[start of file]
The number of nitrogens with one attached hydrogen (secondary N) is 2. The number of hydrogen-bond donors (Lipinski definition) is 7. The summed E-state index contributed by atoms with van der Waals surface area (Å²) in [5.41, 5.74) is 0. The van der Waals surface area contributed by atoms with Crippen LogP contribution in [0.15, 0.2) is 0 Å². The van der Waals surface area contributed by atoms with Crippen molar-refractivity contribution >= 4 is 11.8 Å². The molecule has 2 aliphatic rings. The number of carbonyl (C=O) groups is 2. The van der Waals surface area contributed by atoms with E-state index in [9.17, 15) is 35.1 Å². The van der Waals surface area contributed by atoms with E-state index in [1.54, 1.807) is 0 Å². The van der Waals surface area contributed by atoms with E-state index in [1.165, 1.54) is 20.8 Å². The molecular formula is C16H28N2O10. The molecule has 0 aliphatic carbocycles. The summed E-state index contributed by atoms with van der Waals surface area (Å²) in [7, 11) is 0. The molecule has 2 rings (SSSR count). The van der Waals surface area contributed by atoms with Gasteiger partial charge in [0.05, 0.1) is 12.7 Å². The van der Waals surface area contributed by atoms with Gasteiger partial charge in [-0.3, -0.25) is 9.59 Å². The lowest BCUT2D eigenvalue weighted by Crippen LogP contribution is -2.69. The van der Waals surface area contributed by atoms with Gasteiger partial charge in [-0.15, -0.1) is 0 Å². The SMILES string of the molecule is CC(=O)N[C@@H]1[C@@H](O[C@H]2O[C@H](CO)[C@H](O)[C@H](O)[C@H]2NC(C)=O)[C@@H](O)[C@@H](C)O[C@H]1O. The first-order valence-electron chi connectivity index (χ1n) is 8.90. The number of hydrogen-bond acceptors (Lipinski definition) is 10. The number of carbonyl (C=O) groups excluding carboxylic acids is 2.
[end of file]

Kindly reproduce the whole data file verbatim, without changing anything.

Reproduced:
The number of nitrogens with one attached hydrogen (secondary N) is 2. The number of hydrogen-bond donors (Lipinski definition) is 7. The summed E-state index contributed by atoms with van der Waals surface area (Å²) in [5.41, 5.74) is 0. The van der Waals surface area contributed by atoms with Crippen LogP contribution in [0.15, 0.2) is 0 Å². The van der Waals surface area contributed by atoms with Crippen molar-refractivity contribution >= 4 is 11.8 Å². The molecule has 2 aliphatic rings. The number of carbonyl (C=O) groups is 2. The van der Waals surface area contributed by atoms with E-state index in [9.17, 15) is 35.1 Å². The van der Waals surface area contributed by atoms with E-state index in [1.54, 1.807) is 0 Å². The van der Waals surface area contributed by atoms with E-state index in [1.165, 1.54) is 20.8 Å². The molecular formula is C16H28N2O10. The molecule has 0 aliphatic carbocycles. The summed E-state index contributed by atoms with van der Waals surface area (Å²) in [7, 11) is 0. The molecule has 2 rings (SSSR count). The van der Waals surface area contributed by atoms with Gasteiger partial charge in [0.05, 0.1) is 12.7 Å². The van der Waals surface area contributed by atoms with Gasteiger partial charge in [-0.3, -0.25) is 9.59 Å². The lowest BCUT2D eigenvalue weighted by Crippen LogP contribution is -2.69. The van der Waals surface area contributed by atoms with Gasteiger partial charge in [-0.15, -0.1) is 0 Å². The SMILES string of the molecule is CC(=O)N[C@@H]1[C@@H](O[C@H]2O[C@H](CO)[C@H](O)[C@H](O)[C@H]2NC(C)=O)[C@@H](O)[C@@H](C)O[C@H]1O. The first-order valence-electron chi connectivity index (χ1n) is 8.90. The number of hydrogen-bond acceptors (Lipinski definition) is 10. The number of carbonyl (C=O) groups excluding carboxylic acids is 2.